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66 EXAMINING THE HEALTH DISPARITIES RESEARCH PLAN OF THE NIH TABLE 4-2 Annual Expenditures on Minority Health Research Activities by the NIH Institutes and Centers (ICs), Fiscal Years 19982004 (Dollars in Millions) Participating ICs 1998a 1999a 2000a 2001a 2002a 2003a 2003b 2004b NCI $75.6 $76.6 $91.3 $103.5 $121.9 $131.7 $140.4 $218.3 NHLBI 133.7 165.9 207.7 216.7 241.7 266.5 272.7 289.7 NIDCR 16.7 15.8 13.8 18.2 19.1 24.1 32.7 38.5 NIDDK 80.9 88.2 110.5 126.0 133.2 190.5 190.5 185.2 NINDS 15.3 21.7 24.9 33.7 49.2 57.2 75.1 72.2 NIAID 8.1 227.8 250.3 283.1 331.3 282.9 281.0 334.3 NIGMS 71.3 88.5 112.7 130.1 141.7 152.2 152.2 162.5 NICHD 94.8 170.3 203.6 240.6 277.2 304.1 160.8 166.3 NEI 11.5 14.1 18.3 20.7 23.2 23.0 15.6 17.0 NIEHS 12.8 12.9 20.3 22.5 23.4 7.1 15.2 18.9 NIA 47.7 52.4 59.5 65.8 75.9 86.6 105.1 116.9 NIAMS 30.5 30.9 33.6 38.9 49.1 53.2 34.6 30.8 NIDCD 3.9 4.2 3.1 3.2 5.8 8.5 18.6 21.7 NIMH 16.9 16.8 21.4 22.3 26.7 176.3 176.3 184.2 NIDA 44.1 48.2 55.4 64.7 74.7 86.3 97.5 95.2 NIAAA 33.4 42.1 27.0 33.4 35.9 3.5 36.4 35.6 NINR 11.5 14.5 19.9 22.4 28.1 27.5 27.5 30.1 NHGRI 2.8 4.4 4.5 7.8 10.8 12.1 10.6 17.3 NIBIB -- -- -- -- 0.3 1.0 10.6 9.1 NCRR 33.3 33.6 39.0 40.0 48.7 62.1 59.0 59.7 NCCAM -- -- 3.9 12.5 7.4 11.3 11.3 12.6 NCMHD -- -- -- 125.1 147.2 154.8 154.8 159.6 FIC 0.0 1.0 1.2 1.1 1.0 0.5 0.5 1.4 NLM 1.5 2.4 2.4 3.8 8.8 3.2 3.2 4.0 OD 75.9 86.1 95.2 0.0 5.9 8.2 8.4 6.1 NIH 822.2 1,218.2 1,419.3 1,636.1 1,888.4 2,134.3 2,090.5 2,287.4 NOTE: Acronyms: see Appendix I. -- Not applicable. aCalculation is based on the prior methodology for defining minority health. bCalculation is based on the new definition of minority health. SOURCE: NIH, 2005. both 2003 and 2004. For minority health research, NIH spent approximately 8 percent of its total funding annually from 1999 through 2004 (Table 4-1). Even after application of the new methodology, the percentage did not change much, as seen in Figure 4-1. The new methodology seemed mostly to affect the health disparities component. An NIH view of the adjusted allocations report (Zerhouni, 2004) noted large changes in three ICs: the National Institute of Allergy and Infectious Diseases (NIAID), with a change of $451 million in the health disparities portion of the 2003 budget; the National Cancer Institute (NCI), with a change of $157 million;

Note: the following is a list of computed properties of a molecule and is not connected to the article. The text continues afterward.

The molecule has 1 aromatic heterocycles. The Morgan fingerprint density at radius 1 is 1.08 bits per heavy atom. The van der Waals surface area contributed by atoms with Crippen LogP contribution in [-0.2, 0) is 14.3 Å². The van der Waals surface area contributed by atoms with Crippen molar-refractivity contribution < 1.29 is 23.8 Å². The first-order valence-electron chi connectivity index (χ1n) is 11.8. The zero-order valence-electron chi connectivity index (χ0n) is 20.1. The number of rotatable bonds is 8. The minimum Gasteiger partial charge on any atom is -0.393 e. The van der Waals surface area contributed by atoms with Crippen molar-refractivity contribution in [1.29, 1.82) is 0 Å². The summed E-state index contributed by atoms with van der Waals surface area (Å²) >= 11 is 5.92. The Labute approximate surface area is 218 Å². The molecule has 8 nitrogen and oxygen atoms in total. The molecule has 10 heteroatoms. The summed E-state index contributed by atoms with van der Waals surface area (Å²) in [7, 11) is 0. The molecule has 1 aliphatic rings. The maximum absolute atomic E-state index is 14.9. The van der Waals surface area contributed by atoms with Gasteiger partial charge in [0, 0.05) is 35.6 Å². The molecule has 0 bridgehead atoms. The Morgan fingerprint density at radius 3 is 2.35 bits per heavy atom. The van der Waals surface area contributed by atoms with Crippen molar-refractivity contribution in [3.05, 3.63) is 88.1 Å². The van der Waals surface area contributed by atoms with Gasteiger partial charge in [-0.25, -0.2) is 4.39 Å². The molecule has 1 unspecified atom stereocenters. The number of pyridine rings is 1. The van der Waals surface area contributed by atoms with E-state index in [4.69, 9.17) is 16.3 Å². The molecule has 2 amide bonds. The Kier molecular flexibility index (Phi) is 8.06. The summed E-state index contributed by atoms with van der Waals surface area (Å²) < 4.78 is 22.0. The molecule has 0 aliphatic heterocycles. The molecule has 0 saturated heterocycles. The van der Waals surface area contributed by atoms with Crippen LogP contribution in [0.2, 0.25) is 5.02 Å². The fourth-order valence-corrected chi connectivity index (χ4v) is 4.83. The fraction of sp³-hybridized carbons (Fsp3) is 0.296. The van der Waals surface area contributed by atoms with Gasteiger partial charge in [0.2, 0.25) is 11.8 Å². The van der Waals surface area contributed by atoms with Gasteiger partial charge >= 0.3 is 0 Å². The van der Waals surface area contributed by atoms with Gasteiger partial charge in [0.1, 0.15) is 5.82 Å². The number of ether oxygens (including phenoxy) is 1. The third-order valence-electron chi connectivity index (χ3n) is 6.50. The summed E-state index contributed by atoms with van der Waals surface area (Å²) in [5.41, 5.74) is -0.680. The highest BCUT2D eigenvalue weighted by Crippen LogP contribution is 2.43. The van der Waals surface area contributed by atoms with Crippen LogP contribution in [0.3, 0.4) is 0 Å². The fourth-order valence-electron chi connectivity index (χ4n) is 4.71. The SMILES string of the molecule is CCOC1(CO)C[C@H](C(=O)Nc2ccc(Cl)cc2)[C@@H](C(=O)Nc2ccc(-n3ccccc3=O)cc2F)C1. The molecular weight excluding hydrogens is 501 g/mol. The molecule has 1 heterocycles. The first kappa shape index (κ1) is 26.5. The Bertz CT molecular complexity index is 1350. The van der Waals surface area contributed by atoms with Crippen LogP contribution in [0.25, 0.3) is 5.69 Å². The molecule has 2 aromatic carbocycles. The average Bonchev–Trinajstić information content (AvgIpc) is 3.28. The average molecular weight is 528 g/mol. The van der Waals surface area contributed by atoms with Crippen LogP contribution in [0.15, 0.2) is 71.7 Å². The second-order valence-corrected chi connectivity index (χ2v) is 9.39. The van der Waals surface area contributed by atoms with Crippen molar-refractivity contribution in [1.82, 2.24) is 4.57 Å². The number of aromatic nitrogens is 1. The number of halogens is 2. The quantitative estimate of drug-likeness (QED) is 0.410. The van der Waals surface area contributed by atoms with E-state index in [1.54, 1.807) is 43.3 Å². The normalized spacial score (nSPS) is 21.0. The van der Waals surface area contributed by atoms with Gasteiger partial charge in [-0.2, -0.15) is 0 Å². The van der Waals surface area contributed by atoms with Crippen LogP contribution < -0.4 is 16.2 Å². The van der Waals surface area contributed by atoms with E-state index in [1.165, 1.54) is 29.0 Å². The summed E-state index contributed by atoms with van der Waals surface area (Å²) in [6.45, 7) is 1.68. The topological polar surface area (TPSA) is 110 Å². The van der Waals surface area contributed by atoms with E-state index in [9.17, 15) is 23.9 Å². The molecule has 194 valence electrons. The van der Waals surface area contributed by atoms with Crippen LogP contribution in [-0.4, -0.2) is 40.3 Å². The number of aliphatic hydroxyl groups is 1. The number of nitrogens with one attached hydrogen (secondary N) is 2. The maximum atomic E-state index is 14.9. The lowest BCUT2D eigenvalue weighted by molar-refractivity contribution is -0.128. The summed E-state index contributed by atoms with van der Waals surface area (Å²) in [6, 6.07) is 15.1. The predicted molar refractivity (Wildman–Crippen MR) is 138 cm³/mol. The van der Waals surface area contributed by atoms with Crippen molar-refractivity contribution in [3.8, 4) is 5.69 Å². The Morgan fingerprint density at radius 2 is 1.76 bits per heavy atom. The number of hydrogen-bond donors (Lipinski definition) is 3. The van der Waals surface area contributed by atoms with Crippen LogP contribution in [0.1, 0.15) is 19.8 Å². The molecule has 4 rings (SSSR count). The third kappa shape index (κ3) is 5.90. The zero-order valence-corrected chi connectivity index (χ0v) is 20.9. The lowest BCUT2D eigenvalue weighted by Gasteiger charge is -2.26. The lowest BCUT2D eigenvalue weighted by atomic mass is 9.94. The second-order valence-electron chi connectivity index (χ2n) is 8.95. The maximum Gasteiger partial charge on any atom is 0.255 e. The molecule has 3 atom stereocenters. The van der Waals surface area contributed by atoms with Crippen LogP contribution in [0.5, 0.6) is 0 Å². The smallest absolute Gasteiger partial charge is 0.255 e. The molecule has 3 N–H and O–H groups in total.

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BUDGET AND FINANCES 67 TABLE 4-3 Annual Expenditures on Health Disparities Research Activities by the NIH Institutes and Centers (ICs), Fiscal Years 1999, 20012004a (Dollars in Millions) Participating ICs 1999b 2001b 2002b 2003b 2003c 2004c NCI $197.0 $350.3 $383.1 $414.0 $256.6 $264.8 NHLBI 177.1 218.2 255.1 279.0 276.9 295.3 NIDCR 13.7 19.0 24.4 27.1 36.9 42.3 NIDDK 88.2 126.0 133.2 237.9 196.4 197.7 NINDS 89.7 33.7 49.2 57.2 77.9 73.8 NIAID 460.8 579.5 663.3 734.7 282.9 338.1 NIGMS 89.6 149.8 150.9 162.0 174.6 202.4 NICHD 173.1 242.9 280.7 307.0 180.1 184.5 NEI 24.1 36.3 39.8 40.7 16.6 18.4 NIEHS 22.4 30.4 32.5 33.7 29.1 31.2 NIA 58.4 73.3 84.6 91.5 142.3 158.8 NIAMS 31.6 38.8 48.7 54.3 36.1 32.3 NIDCD 4.2 4.5 5.8 8.5 19.9 22.8 NIMH 124.7 160.0 182.9 202.9 202.9 213.2 NIDA 89.7 26.9 95.8 120.4 119.0 127.3 NIAAA 30.1 33.4 35.9 34.6 39.8 39.3 NINR 26.2 28.9 29.4 32.2 34.8 36.9 NHGRI 6.1 10.2 10.9 13.7 12.2 19.1 NIBIB -- -- 0.3 1.7 12.3 11.5 NCRR 51.6 64.9 89.1 100.5 74.5 66.6 NCCAM -- 12.5 7.8 11.5 11.5 12.8 NCMHD -- 125.1 154.2 181.7 181.7 186.4 FIC 1.0 1.1 1.0 2.3 0.6 1.4 NLM 2.8 3.0 6.6 6.1 3.6 5.6 OD 4.7 2.8 6.4 9.2 10.9 6.2 NIH 1,766.8 2,371.5 2,771.6 3,164.4 2,429.9 2,588.6 NOTE: Fiscal Year 2000 funding information was not collected. Acronyms: see Appendix I. -- Not applicable. aIncludes minority health expenditures reported in Table 4-2. bCalculation is based on the prior methodology for defining minority health. cCalculation is based on the new definition of minority health. SOURCE: NIH, 2005. and NICHD, with a $127 million change. All these changes were ascribed to heavy clinical trial activity supported by those ICs and the impact of the new methodology on accounting for clinical trials. The revised methodology had varying effects on the ICs' reported alloca- tions. The proportions of budgets allocated to health disparities research were adjusted downward for NCI, the National Eye Institute, NIAID, the National Institute of Diabetes and Digestive and Kidney Diseases, and NICHD. The larg- est change was for NICHD, which demonstrated a 40 percent drop in the previ- ously reported allocation to health disparities research and almost a 50 percent